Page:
As I stood in the rain last night, waiting to cross the street to Big Star (1531 N. Damen Ave.; 773-235-4039), I could already see them on the blacktop out front: the Wicker Park hipsters, hunched coolly in vintage peacoats and smoking cigarettes on the same patio where, not long ago, people with tattoos and big dogs used to while away warm Sunday afternoons over endless rounds at the Pontiac Café. Now, a younger, spiffier crowd was packing the bar to its much cleaner rafters, listening to old-school country music on the turntable, chatting up friends under the dim light bulbs, and packing away $2 tacos and $3 bourbon shots.
I lingered inside the front door waiting for Mark, a friend who lives in the neighborhood, and exchanged hellos with Anika, a fellow patron who informed me of two useful bits of protocol: 1) Big Star is cash only, though there’s an ATM just inside the door charging a relatively steep $3 fee (i.e., the equivalent of one-and-a-half tacos); and 2) Only parties of four or more can put their names on the list for the bar’s few tables. Anika, who hosted a weekly Thursday night world-music party at Sonotheque before the club’s closing (“Can you believe that!” we exclaimed, shaking our heads), is also a server at Tocco (more on Sonotheque’s Joe Bryl below). “I’d wouldn’t want to wait tables here,” she said. “Look around. This is a camping spot. People are just sitting here, camping out.”
That meant Mark and I would have to angle for stools at the big, square bar, which was already surrounded by groups watching for openings with hawkish fervor. “I tried to come here last Monday but had to give up and go to Violet Hour,” Mark said, sidling up next to me. “The thing is, everyone’s here to try the food, and they’re not going to eat it standing up.” We made a slow lap around the bar; stood and chatted distractedly while scanning for open wallets; and, finally, near despair, began to discuss the possibility of bailing. Just then, a couple sitting nearby started to gather their jackets. “You’re in luck,” the guy said, smiling in our direction. Mark looked nervously around at the crowd and muttered, “Yeah, if we don’t get lynched first.” We swooped in, trying to ignore other crestfallen hopefuls.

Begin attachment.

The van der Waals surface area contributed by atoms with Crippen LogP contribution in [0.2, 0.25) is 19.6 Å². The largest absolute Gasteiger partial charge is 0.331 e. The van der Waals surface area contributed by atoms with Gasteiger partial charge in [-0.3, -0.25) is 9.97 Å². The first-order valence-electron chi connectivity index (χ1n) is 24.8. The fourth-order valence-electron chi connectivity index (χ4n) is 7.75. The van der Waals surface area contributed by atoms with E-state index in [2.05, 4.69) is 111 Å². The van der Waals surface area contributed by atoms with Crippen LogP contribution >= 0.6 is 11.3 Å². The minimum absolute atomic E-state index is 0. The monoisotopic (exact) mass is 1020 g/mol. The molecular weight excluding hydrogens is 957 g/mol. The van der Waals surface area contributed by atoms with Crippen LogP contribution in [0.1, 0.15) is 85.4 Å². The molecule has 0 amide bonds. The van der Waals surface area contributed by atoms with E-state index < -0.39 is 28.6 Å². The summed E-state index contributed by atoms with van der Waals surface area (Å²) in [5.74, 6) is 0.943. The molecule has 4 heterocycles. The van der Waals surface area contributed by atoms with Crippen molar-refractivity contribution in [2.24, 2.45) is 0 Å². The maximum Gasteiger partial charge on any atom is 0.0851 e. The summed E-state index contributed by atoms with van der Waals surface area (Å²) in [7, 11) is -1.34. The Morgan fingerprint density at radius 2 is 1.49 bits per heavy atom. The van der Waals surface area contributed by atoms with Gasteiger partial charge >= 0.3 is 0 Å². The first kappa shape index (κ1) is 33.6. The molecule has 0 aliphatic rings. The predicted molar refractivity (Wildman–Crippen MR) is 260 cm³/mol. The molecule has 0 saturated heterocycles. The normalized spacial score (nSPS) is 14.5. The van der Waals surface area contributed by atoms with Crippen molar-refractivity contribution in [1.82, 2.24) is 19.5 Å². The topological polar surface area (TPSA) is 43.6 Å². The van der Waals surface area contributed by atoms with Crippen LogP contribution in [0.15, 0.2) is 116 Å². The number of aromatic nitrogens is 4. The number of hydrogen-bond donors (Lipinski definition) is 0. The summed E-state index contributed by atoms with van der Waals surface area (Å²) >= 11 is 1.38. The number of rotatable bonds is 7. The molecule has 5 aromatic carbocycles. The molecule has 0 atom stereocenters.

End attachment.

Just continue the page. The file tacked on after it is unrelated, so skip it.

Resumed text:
The bartender and general manager, also named Mark, handed us two brown paper menus and gave us the rundown on Big Star’s 50 bourbons and 20 tequilas. But it was only a Wednesday, so we opted for beers (a $3 Lone Star for me, a $5 Lagunitas Brown Shugga’ for Mark), chips and guac ($4), and six tacos ($2 to $3 each), which quickly emerged from the kitchen window.
“That kitchen pumps out 1,000 tacos a night, sometimes,” said Mark the manager from behind the bar. That number should grow exponentially next Monday, when Big Star opens its walk-up takeout window.
I was sipping my Lone Star and humming along to a jangly version of “Man of Constant Sorrow” when a hand reached toward our basket of chips. “I heard these were good. Can I try one?” a voice asked. I turned to find Mike, a fellow writer and non-stranger, crunching away alongside several other friends who’d just walked in. We all ordered $1 mini Schlitz beers to celebrate our unplanned reunion, and then, our recent hunger pangs and barstool anxiety long forgotten, ordered another round. Happy campers, one and all.
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Elsewhere on the nightlife front: In the wake of recent news that Sonotheque’s Joe Bryl has landed at the Charleston, our intrepid intern and Bucktown resident Marthe Leach took it upon herself to find out what, exactly, was going on at her favorite neighborhood bar. Her findings:
When the Charleston was put up for sale earlier this year, next-door-neighbor Jeremy Lewin worried that the new owners would turn the homey, unfussy tavern into a sports bar. To prevent such a fate, he bought it himself. “We just want to clean up the dirty edges and do our programming,” says Bryl, who Lewin has hired as manager. But don’t expect many more of the bar’s bluegrass or opera nights: Bryl is looking to replace one form of eclectic with another, with DJs spinning jazz, soul, and Brazilian music on weekends, and live music on weekdays only. As for the spot’s signature year-round Christmas lights, they’re already gone, and more change is coming. The bar will be extended into the back room, a new sound system is in the works, and low wooden tables, 1920s-style light fixtures, and vintage couches will create what Bryl calls a lounge-like feel. While he plans to keep PBR on tap and prices low, Bryl envisions a new drink list—"classic cocktails, something Matchbox-esque but not Violet Hour-esque"—plus art shows and movie nights; ETA for the completed overhaul: February. It all sounds awfully similar to Danny’s, just a few blocks away (1951 W. Dickens Ave.)—but at least it won’t be another sports bar. –M. L.